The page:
Reality Sets In
I was hanging out with a friend over the weekend and he wanted my opinion on a business in which he was looking to invest. Â It was a business he didnât have any experience in, but he did spend the last two months doing some do diligence, finding the right partner, and getting some capital to invest in this business. Â He asked my opinion and very clearly I said, âI donât think itâs a good investment and I think you should pass because I think thereâs a lot of risk over the reward.â Â
Typically theory is emotional and in theory you go down this path and think, âWow, this makes a lot of sense; I can make a lot of money, thereâs limited riskâ¦â Â Theory goes one way, but then reality goes another way. Â Reality has speed bumps, it has curves, it has roadblocks. Â Reality can be overcome with experience. Â That being said, in theory things will always go differently than in reality.
This is very common in real estate investing. Â I know a lot of investors that jump right in. Â They pick up their first project, Â start renovating, another deal comes on the market, they do the same, and another deal becomes active and they do the same. Â All of a sudden, they have three projects all at once and they never cycle all the way through one complete deal. Â The first one goes a little sideways, the second one goes a little sideways, and the third one goes a little sideways. Â Theyâre all minor speed bumps, but because you have three headaches now, all of a sudden your asset(s) can turn into steep liabilities very quickly. Â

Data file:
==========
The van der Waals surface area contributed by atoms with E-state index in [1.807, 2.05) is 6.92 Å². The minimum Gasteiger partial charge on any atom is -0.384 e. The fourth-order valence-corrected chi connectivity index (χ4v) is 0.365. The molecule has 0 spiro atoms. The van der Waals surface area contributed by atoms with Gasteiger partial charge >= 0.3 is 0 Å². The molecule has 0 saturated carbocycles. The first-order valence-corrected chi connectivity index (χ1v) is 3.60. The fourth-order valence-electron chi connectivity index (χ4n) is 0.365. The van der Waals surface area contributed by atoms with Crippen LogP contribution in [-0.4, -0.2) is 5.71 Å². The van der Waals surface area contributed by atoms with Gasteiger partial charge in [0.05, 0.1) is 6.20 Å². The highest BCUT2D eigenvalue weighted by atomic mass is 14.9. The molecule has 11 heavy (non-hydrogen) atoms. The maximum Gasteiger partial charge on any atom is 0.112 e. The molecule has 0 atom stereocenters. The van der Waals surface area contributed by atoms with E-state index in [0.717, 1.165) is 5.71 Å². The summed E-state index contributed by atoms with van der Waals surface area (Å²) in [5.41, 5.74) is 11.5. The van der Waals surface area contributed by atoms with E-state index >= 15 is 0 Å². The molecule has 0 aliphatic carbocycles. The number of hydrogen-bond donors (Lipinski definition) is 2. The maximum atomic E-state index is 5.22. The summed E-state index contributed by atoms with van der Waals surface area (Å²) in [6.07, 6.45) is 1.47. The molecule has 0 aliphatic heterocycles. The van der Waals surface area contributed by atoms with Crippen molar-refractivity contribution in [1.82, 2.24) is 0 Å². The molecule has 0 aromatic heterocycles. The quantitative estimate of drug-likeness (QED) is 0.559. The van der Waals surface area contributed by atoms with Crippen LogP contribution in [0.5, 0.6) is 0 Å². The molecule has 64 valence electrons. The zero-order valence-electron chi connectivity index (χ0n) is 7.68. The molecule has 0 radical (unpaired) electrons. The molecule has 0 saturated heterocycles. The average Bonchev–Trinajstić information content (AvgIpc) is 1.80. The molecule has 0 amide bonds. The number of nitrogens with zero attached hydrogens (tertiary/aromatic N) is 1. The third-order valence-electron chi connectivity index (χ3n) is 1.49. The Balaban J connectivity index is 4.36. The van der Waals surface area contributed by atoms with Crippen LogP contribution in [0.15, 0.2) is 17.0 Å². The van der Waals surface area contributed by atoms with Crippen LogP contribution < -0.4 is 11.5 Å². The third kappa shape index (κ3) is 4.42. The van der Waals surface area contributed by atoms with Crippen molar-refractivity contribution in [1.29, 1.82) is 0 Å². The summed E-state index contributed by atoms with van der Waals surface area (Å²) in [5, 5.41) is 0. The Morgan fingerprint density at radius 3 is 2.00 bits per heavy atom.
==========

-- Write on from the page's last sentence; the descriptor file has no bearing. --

In theory everything always works. Â You map how it will work in your headÂ and itâs great. Â In reality itâs always different. Â What I recommend to real estate investors and new business owners alike is to start small. Â Start with something that has low risk and see through the entire transaction. Â You will learn from it, you can modify, and if something goes wrong, itâs not a disaster. Â You fix it and move on. Â The goal is to turn theory into reality by fully understanding how to navigate a real estate transaction or a business so whenever something gets sidetracked, you can put it right back on track.
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